Written & Directed by: Hong-jin Na
Starring: Jun Kunimura, Do-won Kwak, Hwan-hee Kim
We are living in the Kumbaya era of horror, people. If you are Caucasian, your favorite horror movie of the year (and perhaps of all time) is 2017’s Get Out. If you live outside Asia, your favorite zombie movie of 2016 (and perhaps of all time) is Train to Busan.
The Wailing embraces all this surplus love going around – it has Buddhists and Christians coming together to fight the Devil in a remote Korean village.
Goksung is a small, everyone-knows-everyone type of rural community. An unknown illness is slowly taking the population, causing the skin to blacken and break out in horrendous boils. Worse, infected people are brutally murdering their own families and then being found catatonic at the crime scenes.
Chubby and rather inept police officer, Sergeant Jong-gu (Do-won Kwak) lives with his wife, young daughter (Hwan-hee Kim) and foul-mouthed mother-in-law. Investigating the cases, he discovers that a strange old man (Jun Kunimura) moved into the nearby jungle just before the illness started.
Jong-gu laughs off anecdotal claims of the man having red eyes, roaming the forests in the nude and devouring deer like a lion. When his own daughter develops symptoms, though, he is forced to leave his skepticism behind and confront what may be evil personified.
The Wailing tries very hard, and ticks almost every check box. Not only is it a good horror movie but it is also a fantastic suspense thriller. Each element is injected in the right doses to deliver real scares and make you actively rack your brain for solutions for the protagonists.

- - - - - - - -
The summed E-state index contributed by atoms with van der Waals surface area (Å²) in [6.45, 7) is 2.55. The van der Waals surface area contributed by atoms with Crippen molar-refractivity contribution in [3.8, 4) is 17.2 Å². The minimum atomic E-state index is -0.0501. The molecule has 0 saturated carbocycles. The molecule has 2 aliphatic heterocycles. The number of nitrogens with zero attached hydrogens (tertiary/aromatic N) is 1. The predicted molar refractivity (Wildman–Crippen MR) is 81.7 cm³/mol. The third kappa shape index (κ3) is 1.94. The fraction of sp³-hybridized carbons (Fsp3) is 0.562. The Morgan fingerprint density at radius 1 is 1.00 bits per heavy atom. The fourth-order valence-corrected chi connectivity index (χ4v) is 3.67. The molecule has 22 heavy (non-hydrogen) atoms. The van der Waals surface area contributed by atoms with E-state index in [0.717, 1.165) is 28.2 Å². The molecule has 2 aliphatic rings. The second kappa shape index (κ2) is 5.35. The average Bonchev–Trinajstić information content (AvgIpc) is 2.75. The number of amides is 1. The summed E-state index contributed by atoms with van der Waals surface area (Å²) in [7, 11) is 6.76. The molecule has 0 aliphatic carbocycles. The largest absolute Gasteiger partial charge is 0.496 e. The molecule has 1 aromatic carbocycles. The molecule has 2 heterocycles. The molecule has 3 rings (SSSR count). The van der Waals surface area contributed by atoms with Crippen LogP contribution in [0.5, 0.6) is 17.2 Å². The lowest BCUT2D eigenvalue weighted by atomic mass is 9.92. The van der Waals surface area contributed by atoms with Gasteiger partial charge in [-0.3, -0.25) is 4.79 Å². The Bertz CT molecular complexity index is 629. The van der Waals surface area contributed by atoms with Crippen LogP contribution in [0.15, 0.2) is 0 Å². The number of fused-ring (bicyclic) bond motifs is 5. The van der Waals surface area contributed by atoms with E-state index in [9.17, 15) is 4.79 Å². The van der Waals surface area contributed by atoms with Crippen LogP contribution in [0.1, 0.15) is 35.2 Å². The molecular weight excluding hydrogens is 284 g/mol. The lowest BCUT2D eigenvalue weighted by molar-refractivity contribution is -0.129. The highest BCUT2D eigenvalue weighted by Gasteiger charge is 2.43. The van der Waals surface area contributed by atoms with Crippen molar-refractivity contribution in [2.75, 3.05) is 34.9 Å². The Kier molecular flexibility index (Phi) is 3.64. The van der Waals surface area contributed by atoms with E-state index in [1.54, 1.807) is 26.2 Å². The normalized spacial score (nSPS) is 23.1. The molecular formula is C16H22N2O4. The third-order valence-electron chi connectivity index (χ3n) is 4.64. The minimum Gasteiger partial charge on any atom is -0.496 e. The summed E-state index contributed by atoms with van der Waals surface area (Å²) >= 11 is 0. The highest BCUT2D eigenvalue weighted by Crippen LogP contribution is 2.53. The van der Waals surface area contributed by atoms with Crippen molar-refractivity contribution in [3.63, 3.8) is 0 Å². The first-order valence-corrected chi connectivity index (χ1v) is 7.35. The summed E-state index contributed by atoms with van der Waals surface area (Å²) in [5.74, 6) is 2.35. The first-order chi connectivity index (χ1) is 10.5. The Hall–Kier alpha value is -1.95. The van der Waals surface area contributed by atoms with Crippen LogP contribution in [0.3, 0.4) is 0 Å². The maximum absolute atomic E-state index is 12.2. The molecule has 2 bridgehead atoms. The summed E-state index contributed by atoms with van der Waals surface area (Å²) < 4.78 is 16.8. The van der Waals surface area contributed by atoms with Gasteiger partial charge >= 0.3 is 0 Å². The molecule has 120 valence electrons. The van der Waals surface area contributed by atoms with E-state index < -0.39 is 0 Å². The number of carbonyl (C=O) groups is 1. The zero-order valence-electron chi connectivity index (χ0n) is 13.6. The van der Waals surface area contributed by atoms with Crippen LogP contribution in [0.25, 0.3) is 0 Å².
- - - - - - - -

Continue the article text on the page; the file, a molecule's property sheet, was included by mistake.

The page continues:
There is enough gore for those who crave meat with their potatoes, and enough horrifying mystery to satisfy those who don’t.
If I were asked to pick my favorite vomiting scene ever (yes, we ask the tough questions at Nightmare), the one towards the end of The Wailing would be it. There is no pea soup nonsense like in The Exorcist. How the scene starts, how it progresses, the acting, the few words spoken and the aftermath make for what I think is the best sequence in this film, and one of my favorite scenes in horror.
There is a wee bit of campy, hammy action which we could have done without. I also learned three new things about Korea:
- You could be screaming and writhing grotesquely with the worst nightmare and your family will just watch from afar with disdain.
- A police officer can be bitten by a crazed madwoman… and twenty other police officers will just watch from afar with disdain.
- American actor DJ Qualls has a Korean twin. You will know as soon as he appears.
The shocking series of twists and reveals at the end leave you wondering if you were ever rooting for the good guys. A small problem is that the new information does not quite gel with the actions of particular characters earlier in the movie. Maybe I missed something – tell me in the comments.
The Wailing does seem a tad long at 153 minutes. Watch it all. It just might become your favorite possession movie of 2016…and perhaps of all time!